AGL Lab Testing

I have had a lot of questions about untreated gems in my brief stint on etsy. One thing I would really like to discuss is getting gems tested. I prefer to get gems tested by AGL, and I am going to talk about an experience with getting a gem evaluated by them.

I want to start out by saying that I’m willing to get any gem tested, so long as the customer pays for shipping and testing. I typically do not get stones tested myself, because most stones don’t merit it, whether through the stones resiliency against treatment, or the the lab test cost ratio to the cost of the gem. It doesn’t make sense to get an AGL Gem Brief that costs $60 (plus shipping both ways) for a $100 gem, especially in the event that it’s a stone that isn’t routinely treated or has a characteristic that isn’t likely to be desirable to the general public (for example, a golden brown topaz). If the untreated designation brings a sale value that is higher than the cost of the testing, then it makes financial sense to do it. Or if the stone is a high enough price, and the stone variety is routinely treated.

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I first contacted AGL about the violet sapphire late in 2014. I wanted to know about the procedures for getting a Gem Brief and then how to upgrade to a Prestige report. Maria emailed me back that I had to indicate it on the submission sheet.

Early in April I filled out the submission form and mailed it off to AGL. After roughly two weeks, I emailed Maria because I hadn’t heard anything from them (it’s a bit weird to mail an item to a location and not get any confirmation that it was received!) and wanted to make sure that it arrived at the destination. I have a deep distrust of USPS after an incident years ago involving Registered and a missing spinel that eventually turned up. Maria emailed me back that the stone had not only been received, but that it was done, untreated, and went through my shipping options. Instead of shipping Registered, she decided it would be a shorter wait to send it via armored vehicle overnight.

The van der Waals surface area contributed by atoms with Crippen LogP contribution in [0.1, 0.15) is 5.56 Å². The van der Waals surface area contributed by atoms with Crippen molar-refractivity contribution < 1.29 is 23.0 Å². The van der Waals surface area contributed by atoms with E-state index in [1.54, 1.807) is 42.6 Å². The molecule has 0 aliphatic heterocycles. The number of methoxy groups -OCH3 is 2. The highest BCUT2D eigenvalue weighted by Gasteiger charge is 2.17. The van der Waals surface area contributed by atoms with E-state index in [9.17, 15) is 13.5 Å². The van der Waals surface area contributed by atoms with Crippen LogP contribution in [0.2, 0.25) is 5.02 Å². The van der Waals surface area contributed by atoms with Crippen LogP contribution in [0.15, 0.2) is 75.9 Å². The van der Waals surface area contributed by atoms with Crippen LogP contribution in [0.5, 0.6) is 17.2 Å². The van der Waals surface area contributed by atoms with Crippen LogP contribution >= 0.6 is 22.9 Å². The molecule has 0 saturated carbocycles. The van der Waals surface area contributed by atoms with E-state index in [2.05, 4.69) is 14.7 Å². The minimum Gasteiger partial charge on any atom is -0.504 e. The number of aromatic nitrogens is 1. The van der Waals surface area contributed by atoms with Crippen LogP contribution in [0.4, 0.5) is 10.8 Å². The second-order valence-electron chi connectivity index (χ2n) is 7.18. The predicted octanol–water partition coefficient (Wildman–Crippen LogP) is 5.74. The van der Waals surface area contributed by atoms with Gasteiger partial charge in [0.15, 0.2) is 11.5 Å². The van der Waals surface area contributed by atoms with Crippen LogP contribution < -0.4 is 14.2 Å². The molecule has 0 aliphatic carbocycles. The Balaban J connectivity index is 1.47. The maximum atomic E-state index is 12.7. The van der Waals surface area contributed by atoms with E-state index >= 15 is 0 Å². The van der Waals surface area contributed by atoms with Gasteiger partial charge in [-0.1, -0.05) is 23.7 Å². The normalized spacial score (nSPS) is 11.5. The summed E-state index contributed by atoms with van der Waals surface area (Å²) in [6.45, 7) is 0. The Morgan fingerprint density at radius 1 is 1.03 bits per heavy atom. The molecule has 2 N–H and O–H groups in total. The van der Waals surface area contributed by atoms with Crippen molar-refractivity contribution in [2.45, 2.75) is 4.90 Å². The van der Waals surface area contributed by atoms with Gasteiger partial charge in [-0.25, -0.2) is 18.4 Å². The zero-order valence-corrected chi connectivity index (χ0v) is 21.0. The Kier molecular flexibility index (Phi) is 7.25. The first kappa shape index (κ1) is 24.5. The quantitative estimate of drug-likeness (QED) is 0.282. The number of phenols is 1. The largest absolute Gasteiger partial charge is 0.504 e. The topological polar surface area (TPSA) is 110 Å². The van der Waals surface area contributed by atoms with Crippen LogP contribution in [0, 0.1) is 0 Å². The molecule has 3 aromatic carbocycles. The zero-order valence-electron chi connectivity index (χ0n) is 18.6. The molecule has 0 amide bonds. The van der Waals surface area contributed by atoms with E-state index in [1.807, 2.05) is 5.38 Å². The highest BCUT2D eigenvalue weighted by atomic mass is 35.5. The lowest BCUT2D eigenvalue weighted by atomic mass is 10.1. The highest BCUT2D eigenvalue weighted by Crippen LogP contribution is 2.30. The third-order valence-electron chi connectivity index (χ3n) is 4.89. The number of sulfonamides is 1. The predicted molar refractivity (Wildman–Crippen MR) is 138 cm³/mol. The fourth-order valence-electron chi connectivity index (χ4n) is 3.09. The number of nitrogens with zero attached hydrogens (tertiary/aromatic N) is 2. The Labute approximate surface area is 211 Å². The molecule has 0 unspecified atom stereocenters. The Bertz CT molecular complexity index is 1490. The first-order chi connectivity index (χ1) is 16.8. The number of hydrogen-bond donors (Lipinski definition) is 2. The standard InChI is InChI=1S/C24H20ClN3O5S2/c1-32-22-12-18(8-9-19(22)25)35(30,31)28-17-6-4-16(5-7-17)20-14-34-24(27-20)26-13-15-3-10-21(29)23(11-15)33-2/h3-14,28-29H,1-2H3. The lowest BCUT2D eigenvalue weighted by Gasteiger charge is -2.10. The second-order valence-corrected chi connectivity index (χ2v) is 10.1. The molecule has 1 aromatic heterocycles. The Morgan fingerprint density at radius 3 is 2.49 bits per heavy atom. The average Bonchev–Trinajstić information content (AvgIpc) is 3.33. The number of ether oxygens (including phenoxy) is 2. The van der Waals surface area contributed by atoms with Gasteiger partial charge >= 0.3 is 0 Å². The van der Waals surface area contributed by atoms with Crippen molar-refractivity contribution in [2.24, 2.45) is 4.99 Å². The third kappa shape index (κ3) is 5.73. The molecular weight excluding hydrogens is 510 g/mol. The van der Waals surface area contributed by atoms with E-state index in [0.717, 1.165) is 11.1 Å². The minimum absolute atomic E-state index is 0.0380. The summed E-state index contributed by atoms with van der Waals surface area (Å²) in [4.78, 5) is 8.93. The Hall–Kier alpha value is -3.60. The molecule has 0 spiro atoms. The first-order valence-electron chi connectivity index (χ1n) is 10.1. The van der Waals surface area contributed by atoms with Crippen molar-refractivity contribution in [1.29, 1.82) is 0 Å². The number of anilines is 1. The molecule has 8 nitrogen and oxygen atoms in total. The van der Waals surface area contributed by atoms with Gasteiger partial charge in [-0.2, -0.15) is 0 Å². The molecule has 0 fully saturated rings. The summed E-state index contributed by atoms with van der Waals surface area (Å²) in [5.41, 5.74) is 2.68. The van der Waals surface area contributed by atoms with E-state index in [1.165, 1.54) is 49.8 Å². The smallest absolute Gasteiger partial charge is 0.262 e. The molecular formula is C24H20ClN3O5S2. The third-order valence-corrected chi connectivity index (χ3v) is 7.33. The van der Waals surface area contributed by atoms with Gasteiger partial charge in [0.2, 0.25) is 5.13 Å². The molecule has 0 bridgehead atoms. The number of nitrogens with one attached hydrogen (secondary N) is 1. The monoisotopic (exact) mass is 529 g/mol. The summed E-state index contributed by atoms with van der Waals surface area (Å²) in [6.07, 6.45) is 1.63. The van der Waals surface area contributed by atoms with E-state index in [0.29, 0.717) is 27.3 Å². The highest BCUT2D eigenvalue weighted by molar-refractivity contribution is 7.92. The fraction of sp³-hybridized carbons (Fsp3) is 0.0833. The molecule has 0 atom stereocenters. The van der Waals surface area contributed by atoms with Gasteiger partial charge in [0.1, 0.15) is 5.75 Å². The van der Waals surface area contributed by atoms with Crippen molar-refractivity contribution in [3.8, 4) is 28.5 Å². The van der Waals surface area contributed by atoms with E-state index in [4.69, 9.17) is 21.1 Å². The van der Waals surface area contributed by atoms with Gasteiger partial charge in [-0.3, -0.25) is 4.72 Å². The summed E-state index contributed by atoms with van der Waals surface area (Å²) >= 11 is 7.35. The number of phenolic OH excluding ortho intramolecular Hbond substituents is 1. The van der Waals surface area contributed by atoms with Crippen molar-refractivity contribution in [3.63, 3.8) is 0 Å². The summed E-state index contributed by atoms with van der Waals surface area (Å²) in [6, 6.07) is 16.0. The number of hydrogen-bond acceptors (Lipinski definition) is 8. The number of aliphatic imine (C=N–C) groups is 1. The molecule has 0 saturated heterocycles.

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So shortly after that conversation, the sapphire was back in my hands. With it’s fancy AGL Prestige Report. I have joked about this since then, but I’m only half joking when I say that I want to get an AGL Prestige Report on all of my gems. There is a cool digital diagram where the stone was mapped out and has all of it’s measurements and facets displayed, descriptions of the treatment, the color, the rarity, etc. It almost made me wish that I had a gem that was important enough to get a JewelFolio, but being that pricing starts at $3,000, I don’t see that happening soon.

AGL Pricelist
AGL Prestige Report
AGL GemBrief

So let me say again, I have no problems sending a stone off to a lab to have them test it. But sometimes it really just don’t make sense! I suggest that sapphires, rubies, and emeralds have some sort of testing, but honestly, most garnets, spinels, topaz, chrysoberyl, and others probably don’t merit it, just due to the price proportions!

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This sapphire has since sold, and I’m looking forward to seeing how it ends up getting set by it’s new owner!

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Gem Blast: Violet Sapphire

I’ve recently taken possession of a Violet sapphire that perfectly skirts the line between purple and blue. I just had it certified by American Gemological Laboratories. I had never done that before, and it was a pretty great experience, especially when AGL testing found out that it was completely untreated.

3.90ctw 9.6 x 7.69 x 6.39

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I have a colleague who has been seeking out the perfect violet (or blurple, as she calls it) sapphire for the last several years, and this one ticks almost all of her boxes.

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Through her search, I’ve been deeply involved, and recruited several other searchers.

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In the end, this stone was discovered after she found her ideal stone, so she briefly considered using it for a necklace, but decided that she needed to share the wealth instead.

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In our searching, we discovered that these stones are typically color shifting to some extent. This one transitions from blue to purple, but is violet in most mixed lighting situations.

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The color on my laptop screen is less saturated than on my phone, where it looks more like the stone in real life.

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Once I get it back from AGL, I plan on taking a lot more photos of it. It’s a challenging stone to capture.

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You can see that it has some cut flaws, showing a slight darker bowtie in the above image and a small partial window in the two shots below.

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Showing a slight windowing effect that is more visible in picture than in real life. I wouldn’t dream of touching the cut on this, I wouldn’t want to alter the color in any way.

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This stone has been listed for sale on LoupeTroop.